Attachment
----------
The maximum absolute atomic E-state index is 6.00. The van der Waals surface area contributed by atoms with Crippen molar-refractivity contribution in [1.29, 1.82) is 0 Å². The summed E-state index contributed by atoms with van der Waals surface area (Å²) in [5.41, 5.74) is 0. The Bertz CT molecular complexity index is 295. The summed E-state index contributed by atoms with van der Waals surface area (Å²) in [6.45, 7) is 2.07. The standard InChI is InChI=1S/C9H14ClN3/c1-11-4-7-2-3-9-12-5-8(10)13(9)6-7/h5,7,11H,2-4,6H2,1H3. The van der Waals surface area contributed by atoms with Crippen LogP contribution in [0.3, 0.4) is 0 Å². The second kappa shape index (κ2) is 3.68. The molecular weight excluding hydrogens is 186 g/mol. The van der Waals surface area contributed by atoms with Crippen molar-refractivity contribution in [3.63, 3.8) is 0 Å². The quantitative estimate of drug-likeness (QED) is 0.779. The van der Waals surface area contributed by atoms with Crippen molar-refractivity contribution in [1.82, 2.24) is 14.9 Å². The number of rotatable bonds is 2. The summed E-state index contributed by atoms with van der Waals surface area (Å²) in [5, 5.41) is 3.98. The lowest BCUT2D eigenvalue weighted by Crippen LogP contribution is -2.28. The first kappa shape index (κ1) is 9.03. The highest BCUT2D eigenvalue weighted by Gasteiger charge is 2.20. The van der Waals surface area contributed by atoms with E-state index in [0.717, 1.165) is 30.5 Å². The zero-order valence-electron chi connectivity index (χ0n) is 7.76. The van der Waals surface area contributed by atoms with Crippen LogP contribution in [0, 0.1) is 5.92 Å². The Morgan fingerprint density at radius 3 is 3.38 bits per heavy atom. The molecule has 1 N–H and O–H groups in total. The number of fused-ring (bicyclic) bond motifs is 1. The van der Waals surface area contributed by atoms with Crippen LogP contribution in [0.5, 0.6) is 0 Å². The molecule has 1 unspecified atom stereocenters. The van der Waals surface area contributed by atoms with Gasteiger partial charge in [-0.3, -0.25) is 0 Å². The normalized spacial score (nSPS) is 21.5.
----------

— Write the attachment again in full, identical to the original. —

The maximum absolute atomic E-state index is 6.00. The van der Waals surface area contributed by atoms with Crippen molar-refractivity contribution in [1.29, 1.82) is 0 Å². The summed E-state index contributed by atoms with van der Waals surface area (Å²) in [5.41, 5.74) is 0. The Bertz CT molecular complexity index is 295. The summed E-state index contributed by atoms with van der Waals surface area (Å²) in [6.45, 7) is 2.07. The standard InChI is InChI=1S/C9H14ClN3/c1-11-4-7-2-3-9-12-5-8(10)13(9)6-7/h5,7,11H,2-4,6H2,1H3. The van der Waals surface area contributed by atoms with Crippen LogP contribution in [0.3, 0.4) is 0 Å². The second kappa shape index (κ2) is 3.68. The molecular weight excluding hydrogens is 186 g/mol. The van der Waals surface area contributed by atoms with Crippen molar-refractivity contribution in [3.63, 3.8) is 0 Å². The quantitative estimate of drug-likeness (QED) is 0.779. The van der Waals surface area contributed by atoms with Crippen molar-refractivity contribution in [1.82, 2.24) is 14.9 Å². The number of rotatable bonds is 2. The summed E-state index contributed by atoms with van der Waals surface area (Å²) in [5, 5.41) is 3.98. The lowest BCUT2D eigenvalue weighted by Crippen LogP contribution is -2.28. The first kappa shape index (κ1) is 9.03. The highest BCUT2D eigenvalue weighted by Gasteiger charge is 2.20. The van der Waals surface area contributed by atoms with E-state index in [0.717, 1.165) is 30.5 Å². The zero-order valence-electron chi connectivity index (χ0n) is 7.76. The van der Waals surface area contributed by atoms with Crippen LogP contribution in [0, 0.1) is 5.92 Å². The Morgan fingerprint density at radius 3 is 3.38 bits per heavy atom. The molecule has 1 N–H and O–H groups in total. The number of fused-ring (bicyclic) bond motifs is 1. The van der Waals surface area contributed by atoms with Crippen LogP contribution in [0.5, 0.6) is 0 Å². The molecule has 1 unspecified atom stereocenters. The van der Waals surface area contributed by atoms with Gasteiger partial charge in [-0.3, -0.25) is 0 Å². The normalized spacial score (nSPS) is 21.5.